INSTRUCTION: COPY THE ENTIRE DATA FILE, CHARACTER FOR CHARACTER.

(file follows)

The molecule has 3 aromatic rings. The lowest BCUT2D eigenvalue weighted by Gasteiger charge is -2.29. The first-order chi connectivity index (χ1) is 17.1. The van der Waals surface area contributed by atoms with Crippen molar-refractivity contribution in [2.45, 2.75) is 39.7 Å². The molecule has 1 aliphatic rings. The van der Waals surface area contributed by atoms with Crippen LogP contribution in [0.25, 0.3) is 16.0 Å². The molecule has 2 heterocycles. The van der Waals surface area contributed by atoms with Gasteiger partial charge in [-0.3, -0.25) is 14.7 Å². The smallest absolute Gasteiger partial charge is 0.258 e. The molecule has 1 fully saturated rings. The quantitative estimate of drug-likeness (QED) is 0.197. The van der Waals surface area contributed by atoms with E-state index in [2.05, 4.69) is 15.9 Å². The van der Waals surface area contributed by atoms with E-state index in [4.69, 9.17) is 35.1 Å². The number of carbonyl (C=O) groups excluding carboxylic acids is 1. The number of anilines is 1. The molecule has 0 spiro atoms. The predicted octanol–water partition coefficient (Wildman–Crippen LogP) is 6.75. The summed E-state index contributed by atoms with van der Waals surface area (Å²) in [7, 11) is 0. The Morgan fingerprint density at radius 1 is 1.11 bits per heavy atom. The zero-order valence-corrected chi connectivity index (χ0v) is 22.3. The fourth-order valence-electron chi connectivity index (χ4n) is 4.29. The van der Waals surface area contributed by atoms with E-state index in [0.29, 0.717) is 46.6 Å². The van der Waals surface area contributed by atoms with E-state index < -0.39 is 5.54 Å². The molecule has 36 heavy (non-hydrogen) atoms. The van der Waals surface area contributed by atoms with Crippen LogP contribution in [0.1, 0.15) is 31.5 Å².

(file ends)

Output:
The molecule has 3 aromatic rings. The lowest BCUT2D eigenvalue weighted by Gasteiger charge is -2.29. The first-order chi connectivity index (χ1) is 17.1. The van der Waals surface area contributed by atoms with Crippen molar-refractivity contribution in [2.45, 2.75) is 39.7 Å². The molecule has 1 aliphatic rings. The van der Waals surface area contributed by atoms with Crippen LogP contribution in [0.25, 0.3) is 16.0 Å². The molecule has 2 heterocycles. The van der Waals surface area contributed by atoms with Gasteiger partial charge in [-0.3, -0.25) is 14.7 Å². The smallest absolute Gasteiger partial charge is 0.258 e. The molecule has 1 fully saturated rings. The quantitative estimate of drug-likeness (QED) is 0.197. The van der Waals surface area contributed by atoms with E-state index in [2.05, 4.69) is 15.9 Å². The van der Waals surface area contributed by atoms with E-state index in [4.69, 9.17) is 35.1 Å². The number of carbonyl (C=O) groups excluding carboxylic acids is 1. The number of anilines is 1. The molecule has 0 spiro atoms. The predicted octanol–water partition coefficient (Wildman–Crippen LogP) is 6.75. The summed E-state index contributed by atoms with van der Waals surface area (Å²) in [7, 11) is 0. The Morgan fingerprint density at radius 1 is 1.11 bits per heavy atom. The zero-order valence-corrected chi connectivity index (χ0v) is 22.3. The fourth-order valence-electron chi connectivity index (χ4n) is 4.29. The van der Waals surface area contributed by atoms with E-state index in [0.29, 0.717) is 46.6 Å². The van der Waals surface area contributed by atoms with E-state index < -0.39 is 5.54 Å². The molecule has 36 heavy (non-hydrogen) atoms. The van der Waals surface area contributed by atoms with Crippen LogP contribution in [0.1, 0.15) is 31.5 Å².